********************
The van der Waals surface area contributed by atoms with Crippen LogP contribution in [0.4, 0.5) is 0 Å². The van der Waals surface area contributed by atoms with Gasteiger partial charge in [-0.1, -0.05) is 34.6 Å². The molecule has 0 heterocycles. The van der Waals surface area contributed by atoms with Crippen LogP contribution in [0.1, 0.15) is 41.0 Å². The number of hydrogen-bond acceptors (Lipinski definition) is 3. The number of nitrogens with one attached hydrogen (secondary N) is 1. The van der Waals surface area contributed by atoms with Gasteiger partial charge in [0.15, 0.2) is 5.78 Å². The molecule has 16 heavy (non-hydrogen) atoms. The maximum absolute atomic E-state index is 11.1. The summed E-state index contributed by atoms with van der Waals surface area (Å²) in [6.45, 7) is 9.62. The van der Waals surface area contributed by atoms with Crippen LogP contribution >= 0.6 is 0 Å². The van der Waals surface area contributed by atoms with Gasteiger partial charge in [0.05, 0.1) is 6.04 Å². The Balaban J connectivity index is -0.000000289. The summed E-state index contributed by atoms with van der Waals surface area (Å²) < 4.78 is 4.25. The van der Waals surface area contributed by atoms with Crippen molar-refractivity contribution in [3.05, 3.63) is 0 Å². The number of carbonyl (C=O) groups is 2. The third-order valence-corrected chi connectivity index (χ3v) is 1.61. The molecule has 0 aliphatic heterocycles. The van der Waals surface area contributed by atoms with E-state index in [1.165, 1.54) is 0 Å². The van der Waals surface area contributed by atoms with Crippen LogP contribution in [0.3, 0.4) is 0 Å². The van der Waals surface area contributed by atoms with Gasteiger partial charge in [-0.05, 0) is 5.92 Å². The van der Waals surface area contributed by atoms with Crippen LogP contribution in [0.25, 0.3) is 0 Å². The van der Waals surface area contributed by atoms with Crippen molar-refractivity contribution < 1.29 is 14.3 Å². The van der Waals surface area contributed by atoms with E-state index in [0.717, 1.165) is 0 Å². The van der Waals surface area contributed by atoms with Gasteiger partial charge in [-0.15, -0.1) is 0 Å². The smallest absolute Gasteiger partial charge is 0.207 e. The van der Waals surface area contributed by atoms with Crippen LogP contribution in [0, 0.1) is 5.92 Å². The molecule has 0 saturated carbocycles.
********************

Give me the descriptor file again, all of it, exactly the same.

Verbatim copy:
The van der Waals surface area contributed by atoms with Crippen LogP contribution in [0.4, 0.5) is 0 Å². The van der Waals surface area contributed by atoms with Gasteiger partial charge in [-0.1, -0.05) is 34.6 Å². The molecule has 0 heterocycles. The van der Waals surface area contributed by atoms with Crippen LogP contribution in [0.1, 0.15) is 41.0 Å². The number of hydrogen-bond acceptors (Lipinski definition) is 3. The number of nitrogens with one attached hydrogen (secondary N) is 1. The van der Waals surface area contributed by atoms with Gasteiger partial charge in [0.15, 0.2) is 5.78 Å². The molecule has 16 heavy (non-hydrogen) atoms. The maximum absolute atomic E-state index is 11.1. The summed E-state index contributed by atoms with van der Waals surface area (Å²) in [6.45, 7) is 9.62. The van der Waals surface area contributed by atoms with Crippen LogP contribution >= 0.6 is 0 Å². The van der Waals surface area contributed by atoms with Gasteiger partial charge in [0.05, 0.1) is 6.04 Å². The Balaban J connectivity index is -0.000000289. The summed E-state index contributed by atoms with van der Waals surface area (Å²) < 4.78 is 4.25. The van der Waals surface area contributed by atoms with Crippen molar-refractivity contribution in [3.05, 3.63) is 0 Å². The number of carbonyl (C=O) groups is 2. The third-order valence-corrected chi connectivity index (χ3v) is 1.61. The molecule has 0 aliphatic heterocycles. The van der Waals surface area contributed by atoms with E-state index in [1.165, 1.54) is 0 Å². The van der Waals surface area contributed by atoms with Crippen LogP contribution in [0.3, 0.4) is 0 Å². The van der Waals surface area contributed by atoms with Gasteiger partial charge in [-0.05, 0) is 5.92 Å². The van der Waals surface area contributed by atoms with Crippen LogP contribution in [0.25, 0.3) is 0 Å². The van der Waals surface area contributed by atoms with Crippen molar-refractivity contribution < 1.29 is 14.3 Å². The van der Waals surface area contributed by atoms with E-state index in [0.717, 1.165) is 0 Å². The van der Waals surface area contributed by atoms with Gasteiger partial charge in [-0.15, -0.1) is 0 Å². The smallest absolute Gasteiger partial charge is 0.207 e. The van der Waals surface area contributed by atoms with Crippen LogP contribution in [0, 0.1) is 5.92 Å². The molecule has 0 saturated carbocycles.